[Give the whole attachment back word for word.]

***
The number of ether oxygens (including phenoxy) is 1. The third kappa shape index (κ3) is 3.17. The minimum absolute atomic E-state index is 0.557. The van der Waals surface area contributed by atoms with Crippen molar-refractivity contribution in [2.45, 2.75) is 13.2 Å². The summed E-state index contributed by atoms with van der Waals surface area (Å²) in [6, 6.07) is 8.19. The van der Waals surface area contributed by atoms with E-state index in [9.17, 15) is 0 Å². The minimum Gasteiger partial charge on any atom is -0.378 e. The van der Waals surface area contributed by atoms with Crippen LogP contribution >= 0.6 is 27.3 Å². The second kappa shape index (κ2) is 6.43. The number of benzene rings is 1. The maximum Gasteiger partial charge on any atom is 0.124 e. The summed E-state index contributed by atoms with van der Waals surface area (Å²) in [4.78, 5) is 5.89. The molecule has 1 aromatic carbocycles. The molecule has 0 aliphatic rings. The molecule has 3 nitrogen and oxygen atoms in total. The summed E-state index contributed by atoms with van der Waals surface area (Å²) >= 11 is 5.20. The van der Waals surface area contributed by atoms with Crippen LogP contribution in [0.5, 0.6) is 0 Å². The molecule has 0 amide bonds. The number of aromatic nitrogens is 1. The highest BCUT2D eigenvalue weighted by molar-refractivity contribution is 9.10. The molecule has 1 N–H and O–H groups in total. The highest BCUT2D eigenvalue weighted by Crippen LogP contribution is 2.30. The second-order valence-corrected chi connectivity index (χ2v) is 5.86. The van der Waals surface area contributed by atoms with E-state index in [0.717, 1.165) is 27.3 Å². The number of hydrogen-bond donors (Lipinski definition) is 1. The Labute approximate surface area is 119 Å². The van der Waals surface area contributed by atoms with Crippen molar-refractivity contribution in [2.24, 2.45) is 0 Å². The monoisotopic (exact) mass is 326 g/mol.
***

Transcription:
The number of ether oxygens (including phenoxy) is 1. The third kappa shape index (κ3) is 3.17. The minimum absolute atomic E-state index is 0.557. The van der Waals surface area contributed by atoms with Crippen molar-refractivity contribution in [2.45, 2.75) is 13.2 Å². The summed E-state index contributed by atoms with van der Waals surface area (Å²) in [6, 6.07) is 8.19. The van der Waals surface area contributed by atoms with E-state index in [9.17, 15) is 0 Å². The minimum Gasteiger partial charge on any atom is -0.378 e. The van der Waals surface area contributed by atoms with Crippen LogP contribution >= 0.6 is 27.3 Å². The second kappa shape index (κ2) is 6.43. The number of benzene rings is 1. The maximum Gasteiger partial charge on any atom is 0.124 e. The summed E-state index contributed by atoms with van der Waals surface area (Å²) in [4.78, 5) is 5.89. The molecule has 1 aromatic carbocycles. The molecule has 0 aliphatic rings. The molecule has 3 nitrogen and oxygen atoms in total. The summed E-state index contributed by atoms with van der Waals surface area (Å²) >= 11 is 5.20. The van der Waals surface area contributed by atoms with Crippen LogP contribution in [0.5, 0.6) is 0 Å². The molecule has 0 amide bonds. The number of aromatic nitrogens is 1. The highest BCUT2D eigenvalue weighted by molar-refractivity contribution is 9.10. The molecule has 1 N–H and O–H groups in total. The highest BCUT2D eigenvalue weighted by Crippen LogP contribution is 2.30. The second-order valence-corrected chi connectivity index (χ2v) is 5.86. The van der Waals surface area contributed by atoms with E-state index in [0.717, 1.165) is 27.3 Å². The number of hydrogen-bond donors (Lipinski definition) is 1. The Labute approximate surface area is 119 Å². The van der Waals surface area contributed by atoms with Crippen molar-refractivity contribution in [2.24, 2.45) is 0 Å². The monoisotopic (exact) mass is 326 g/mol.